The factors behind the rise in euro area inflation
Inflation has surged in early 2021, but most of the factors driving it are of a technical and temporary nature and should not affect the ECB’s monetary policy stance.
- Inflation has surged in early 2021, but most of the factors driving it are of a technical and temporary nature and should not affect the ECB’s monetary policy stance.
- However, there are some risks that could cause the inflationary pressures to persist, such as bottlenecks in some industries and pent-up demand.
In January, the euro area’s year-on-year inflation rate suffered its biggest increase since 1997, with a change of +1.2 pps versus the previous month’s figure. This spike was not driven by prices that are usually erratic: core inflation, which excludes the most volatile components, also rose sharply and stood at 1.4%, a level not seen since 2015. However, while we are likely to see headline inflation climb above 2% at some points during 2021, this rebound is mainly due to technical and temporary factors that will have vanished by 2022.
One key element in explaining the rise in inflation at the beginning of this year is the change in the relative weights of the various components that make up the consumer price index. Each year Eurostat assigns a weight to each component depending on the products and services that were consumed during the previous year. Thus, given the exceptional nature of 2020, there have been significant changes in the relative weights of several components. For example, in 2021, the combined weight of the transportation, catering and package holiday components has fallen by more than 5 pps, while that of food and rents has risen by almost 4 pps. The impact of these changes is significant: if the composition had remained unchanged, inflation in January would have been 3 decimal points lower. In other words, the change in the composition of the index could explain 25% of the rise in inflation.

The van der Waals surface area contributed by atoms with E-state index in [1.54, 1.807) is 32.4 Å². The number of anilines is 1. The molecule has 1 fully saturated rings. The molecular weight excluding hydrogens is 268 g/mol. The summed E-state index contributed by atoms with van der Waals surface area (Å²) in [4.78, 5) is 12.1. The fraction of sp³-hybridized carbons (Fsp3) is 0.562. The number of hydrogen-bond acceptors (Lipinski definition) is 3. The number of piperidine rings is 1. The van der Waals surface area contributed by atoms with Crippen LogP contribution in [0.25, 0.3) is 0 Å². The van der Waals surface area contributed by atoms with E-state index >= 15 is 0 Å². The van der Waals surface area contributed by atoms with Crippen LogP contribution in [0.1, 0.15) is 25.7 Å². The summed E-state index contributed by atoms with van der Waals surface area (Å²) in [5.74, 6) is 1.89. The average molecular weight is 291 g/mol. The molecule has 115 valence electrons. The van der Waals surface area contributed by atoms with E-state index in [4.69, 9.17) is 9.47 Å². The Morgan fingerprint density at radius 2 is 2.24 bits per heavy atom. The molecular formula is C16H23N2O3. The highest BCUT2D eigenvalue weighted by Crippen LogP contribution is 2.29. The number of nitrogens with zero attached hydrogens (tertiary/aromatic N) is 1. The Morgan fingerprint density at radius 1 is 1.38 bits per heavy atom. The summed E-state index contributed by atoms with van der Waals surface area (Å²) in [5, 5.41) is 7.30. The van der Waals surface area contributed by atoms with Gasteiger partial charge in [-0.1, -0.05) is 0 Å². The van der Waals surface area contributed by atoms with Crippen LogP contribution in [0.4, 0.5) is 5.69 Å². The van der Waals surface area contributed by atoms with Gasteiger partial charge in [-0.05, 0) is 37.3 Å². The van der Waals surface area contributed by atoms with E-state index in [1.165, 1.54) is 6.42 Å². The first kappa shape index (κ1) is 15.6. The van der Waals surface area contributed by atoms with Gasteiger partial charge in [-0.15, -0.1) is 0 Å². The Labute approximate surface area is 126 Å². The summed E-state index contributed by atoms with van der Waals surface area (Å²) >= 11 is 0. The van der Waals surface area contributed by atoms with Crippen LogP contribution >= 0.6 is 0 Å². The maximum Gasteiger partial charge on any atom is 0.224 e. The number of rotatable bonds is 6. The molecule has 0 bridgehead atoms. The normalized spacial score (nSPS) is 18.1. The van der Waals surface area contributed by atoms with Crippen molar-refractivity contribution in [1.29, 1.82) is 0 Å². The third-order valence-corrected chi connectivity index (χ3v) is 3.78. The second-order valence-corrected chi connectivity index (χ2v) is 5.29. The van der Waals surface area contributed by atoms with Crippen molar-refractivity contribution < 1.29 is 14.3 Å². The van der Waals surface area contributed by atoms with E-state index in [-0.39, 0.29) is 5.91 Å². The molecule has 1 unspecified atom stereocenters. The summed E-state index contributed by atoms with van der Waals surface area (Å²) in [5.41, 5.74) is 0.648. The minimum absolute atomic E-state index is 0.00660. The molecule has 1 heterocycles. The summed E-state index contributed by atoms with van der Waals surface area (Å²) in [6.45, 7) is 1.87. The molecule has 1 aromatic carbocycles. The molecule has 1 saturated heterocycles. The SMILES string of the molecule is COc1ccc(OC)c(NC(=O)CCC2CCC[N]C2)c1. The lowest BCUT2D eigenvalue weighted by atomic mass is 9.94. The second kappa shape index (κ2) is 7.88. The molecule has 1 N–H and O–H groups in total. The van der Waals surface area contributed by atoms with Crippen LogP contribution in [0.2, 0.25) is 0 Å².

Another factor that has pushed up inflation is the VAT rise in Germany. Following the outbreak of COVID-19, several euro area states, including Germany, temporarily cut VAT as part of their fiscal stimulus packages, which drove down inflation from mid-2020. In January, with the return of VAT to pre-pandemic levels, the year-on-year inflation rate undid the movement observed in the second half of 2020 and the impact was significant: it is estimated that this factor explains around 0.4 pps of the rise in the euro area’s headline inflation rate in January.1 However, this factor has not yet fully normalised, as the base effects resulting from last year’s VAT cut will materialise in mid-2021. Thus, during the second half of the year, the VAT effect could once again push inflation slightly up until next January, when this factor will finally fade.
A third element that drove up inflation was the delay and/or cancellation of discount sales in the retail sector in some euro area countries. January is a month usually marked by significant drops in clothing and footwear prices. However, this time the declines were more moderate: as the second chart shows, the lower month-on-month decline led to a sharp increase in inflation among these products in year-on-year terms. This is a factor that has already disappeared since February and should not push inflation up in the coming months. In January 2022, however, it is likely to push inflation down: products with the usual discounts in 2022 will be compared against products in 2021 that had been reduced by less.